As a superfluous addition to the long line of popular Fullmetal Alchemist mangas, TV shows, and now films, Fullmetal Alchemist: The Sacred Star of Milos manages to be an entertaining and faithful expansion on the original material while being inconsequential to it. To know how the writers pull off this feature-length, fast-paced tangent to the completed TV series is by no means necessary to enjoy the action-packed adventure, but it helps to understand where the film falls into place. Writers Hiromu Arakawa and Yûichi Shinbo place this throwaway storyline, of main characters Alphonse and Edward Elric venturing to another country for the first time to find fugitive alchemist Melvin Voyager, as happening after episode 20 of Fullmetal Alchemist: Brotherhood. It’s in this episode that Alphonse still believes that it’s possible to find his brother Edward’s body (his soul occupies a suit of armor), so it’s conceivable that they could jump on a train heading out of town in hopes of finding it, as they do here.
Once The Sacred Star of Milos starts, however, there’s little time or need to think about any of this as the film quickly boils up a plot full of new characters and places—albeit in a familiar broth of alchemy, spirituality, and familial bonds—that take you away from the familiar points of reference in the show to a blank canvas that the film can run its course on. Imaginative, brisk, epic, and dark in a way that few live-action films are, The Sacred Star of Milos, besides being hard to keep up with, may have jumped the track, marginalizing its main characters to focus on those they encounter on their journey, such as the evil Ashleigh and his sister Julia, who must defeat Ashleigh to save herself and her city, but the film retains the franchise’s themes on the abuse of science and the sacredness and impenetrability of truth and fills its self-contained world with a remarkable cosmology.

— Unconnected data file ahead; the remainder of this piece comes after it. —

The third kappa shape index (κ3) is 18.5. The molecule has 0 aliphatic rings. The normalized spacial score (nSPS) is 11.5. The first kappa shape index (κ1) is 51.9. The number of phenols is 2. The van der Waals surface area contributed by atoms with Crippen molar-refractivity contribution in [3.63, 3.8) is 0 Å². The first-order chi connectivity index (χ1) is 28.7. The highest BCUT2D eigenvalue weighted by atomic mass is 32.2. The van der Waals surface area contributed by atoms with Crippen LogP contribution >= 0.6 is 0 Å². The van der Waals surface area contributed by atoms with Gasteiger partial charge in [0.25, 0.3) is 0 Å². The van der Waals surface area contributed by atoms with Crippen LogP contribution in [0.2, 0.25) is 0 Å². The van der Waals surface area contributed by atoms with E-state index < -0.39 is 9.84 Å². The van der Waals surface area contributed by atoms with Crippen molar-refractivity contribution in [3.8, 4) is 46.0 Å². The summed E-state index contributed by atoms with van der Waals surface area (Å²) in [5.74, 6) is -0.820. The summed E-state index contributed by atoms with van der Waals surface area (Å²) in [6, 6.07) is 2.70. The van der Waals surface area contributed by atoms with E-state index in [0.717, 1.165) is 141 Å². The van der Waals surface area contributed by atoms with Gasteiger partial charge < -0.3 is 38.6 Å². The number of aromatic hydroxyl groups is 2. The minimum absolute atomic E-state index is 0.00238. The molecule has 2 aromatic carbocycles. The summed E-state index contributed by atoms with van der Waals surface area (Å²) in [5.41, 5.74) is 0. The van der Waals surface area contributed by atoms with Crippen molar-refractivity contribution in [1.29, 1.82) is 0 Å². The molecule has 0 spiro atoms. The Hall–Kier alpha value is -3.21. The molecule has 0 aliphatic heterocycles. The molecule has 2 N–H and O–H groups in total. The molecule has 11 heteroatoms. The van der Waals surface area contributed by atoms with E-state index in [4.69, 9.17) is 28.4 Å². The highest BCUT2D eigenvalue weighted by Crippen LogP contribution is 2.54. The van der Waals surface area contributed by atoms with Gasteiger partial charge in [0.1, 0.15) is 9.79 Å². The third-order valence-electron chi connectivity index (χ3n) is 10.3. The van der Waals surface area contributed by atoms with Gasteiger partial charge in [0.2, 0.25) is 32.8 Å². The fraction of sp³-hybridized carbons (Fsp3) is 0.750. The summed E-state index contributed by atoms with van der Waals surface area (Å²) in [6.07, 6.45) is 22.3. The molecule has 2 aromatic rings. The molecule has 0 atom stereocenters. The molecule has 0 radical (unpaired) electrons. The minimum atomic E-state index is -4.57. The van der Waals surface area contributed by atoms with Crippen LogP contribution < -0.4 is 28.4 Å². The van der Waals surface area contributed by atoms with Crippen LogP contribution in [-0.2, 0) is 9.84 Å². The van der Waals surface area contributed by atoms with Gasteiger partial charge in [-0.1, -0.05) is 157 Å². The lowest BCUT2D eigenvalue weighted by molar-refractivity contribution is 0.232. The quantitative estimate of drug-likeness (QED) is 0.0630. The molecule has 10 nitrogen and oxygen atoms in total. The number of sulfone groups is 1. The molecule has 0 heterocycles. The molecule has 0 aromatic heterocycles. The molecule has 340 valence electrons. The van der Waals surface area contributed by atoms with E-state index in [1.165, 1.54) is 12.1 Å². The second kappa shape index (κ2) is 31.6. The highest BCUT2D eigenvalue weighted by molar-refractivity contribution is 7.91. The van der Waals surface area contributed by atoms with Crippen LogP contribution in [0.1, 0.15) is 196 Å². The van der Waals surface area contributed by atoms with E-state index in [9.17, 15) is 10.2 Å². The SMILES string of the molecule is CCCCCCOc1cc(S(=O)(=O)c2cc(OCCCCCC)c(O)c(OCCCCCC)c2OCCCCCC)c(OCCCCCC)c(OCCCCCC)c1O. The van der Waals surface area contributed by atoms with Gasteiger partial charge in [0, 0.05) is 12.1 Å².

Though it has the requisite adolescent-boy bait—action, adventure, science, brotherhood—for a shōnen manga, Fullmetal Alchemist‘s tone has always been rather mature, its content graphic and its main characters tragic. While The Sacred Star of Milos keeps the brothers’ background surface deep, the film opens up an equally bloody Greek tragedy (many of the places have Greek names) of its own with rivalries between siblings Julia and Ashleigh, and the ethnically oppressed and displaced people of Milos and their oppressors from neighboring Creta who live in Table City, once the holy land of Milos. Without giving away anything, it’s the suspense around the human blood that at one point pipes through the ancient city of Milos that’s the most memorable detail in this rich tapestry, as it both recalls the at times barbaric nature of ancient civilizations and serves as a visually stark metaphor for the power of the people.